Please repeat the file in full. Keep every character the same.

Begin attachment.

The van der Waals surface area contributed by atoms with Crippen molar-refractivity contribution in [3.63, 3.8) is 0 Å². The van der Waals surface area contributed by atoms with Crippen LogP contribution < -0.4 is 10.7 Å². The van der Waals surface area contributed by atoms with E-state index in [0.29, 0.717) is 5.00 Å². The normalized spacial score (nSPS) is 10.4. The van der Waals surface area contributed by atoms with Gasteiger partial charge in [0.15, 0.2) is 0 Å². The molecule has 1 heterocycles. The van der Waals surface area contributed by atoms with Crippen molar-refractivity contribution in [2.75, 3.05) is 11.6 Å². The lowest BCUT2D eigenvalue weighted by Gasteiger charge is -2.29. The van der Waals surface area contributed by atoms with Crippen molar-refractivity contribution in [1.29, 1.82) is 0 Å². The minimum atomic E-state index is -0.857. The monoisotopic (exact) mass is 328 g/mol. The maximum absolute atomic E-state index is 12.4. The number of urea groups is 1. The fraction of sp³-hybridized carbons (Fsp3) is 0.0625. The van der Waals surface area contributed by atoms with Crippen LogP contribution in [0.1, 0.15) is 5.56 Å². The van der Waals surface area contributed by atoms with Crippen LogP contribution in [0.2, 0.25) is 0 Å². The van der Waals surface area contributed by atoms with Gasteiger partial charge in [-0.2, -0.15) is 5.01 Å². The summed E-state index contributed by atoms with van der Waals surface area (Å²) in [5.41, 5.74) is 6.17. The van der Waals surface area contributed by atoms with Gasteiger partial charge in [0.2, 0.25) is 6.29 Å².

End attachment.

The van der Waals surface area contributed by atoms with Crippen molar-refractivity contribution in [3.63, 3.8) is 0 Å². The van der Waals surface area contributed by atoms with Crippen LogP contribution < -0.4 is 10.7 Å². The van der Waals surface area contributed by atoms with E-state index in [0.29, 0.717) is 5.00 Å². The normalized spacial score (nSPS) is 10.4. The van der Waals surface area contributed by atoms with Gasteiger partial charge in [0.15, 0.2) is 0 Å². The molecule has 1 heterocycles. The van der Waals surface area contributed by atoms with Crippen molar-refractivity contribution in [2.75, 3.05) is 11.6 Å². The lowest BCUT2D eigenvalue weighted by Gasteiger charge is -2.29. The van der Waals surface area contributed by atoms with Crippen molar-refractivity contribution in [1.29, 1.82) is 0 Å². The minimum atomic E-state index is -0.857. The monoisotopic (exact) mass is 328 g/mol. The maximum absolute atomic E-state index is 12.4. The number of urea groups is 1. The fraction of sp³-hybridized carbons (Fsp3) is 0.0625. The van der Waals surface area contributed by atoms with Crippen LogP contribution in [0.1, 0.15) is 5.56 Å². The van der Waals surface area contributed by atoms with Crippen LogP contribution in [0.2, 0.25) is 0 Å². The van der Waals surface area contributed by atoms with Gasteiger partial charge in [-0.2, -0.15) is 5.01 Å². The summed E-state index contributed by atoms with van der Waals surface area (Å²) in [5.41, 5.74) is 6.17. The van der Waals surface area contributed by atoms with Gasteiger partial charge in [0.2, 0.25) is 6.29 Å².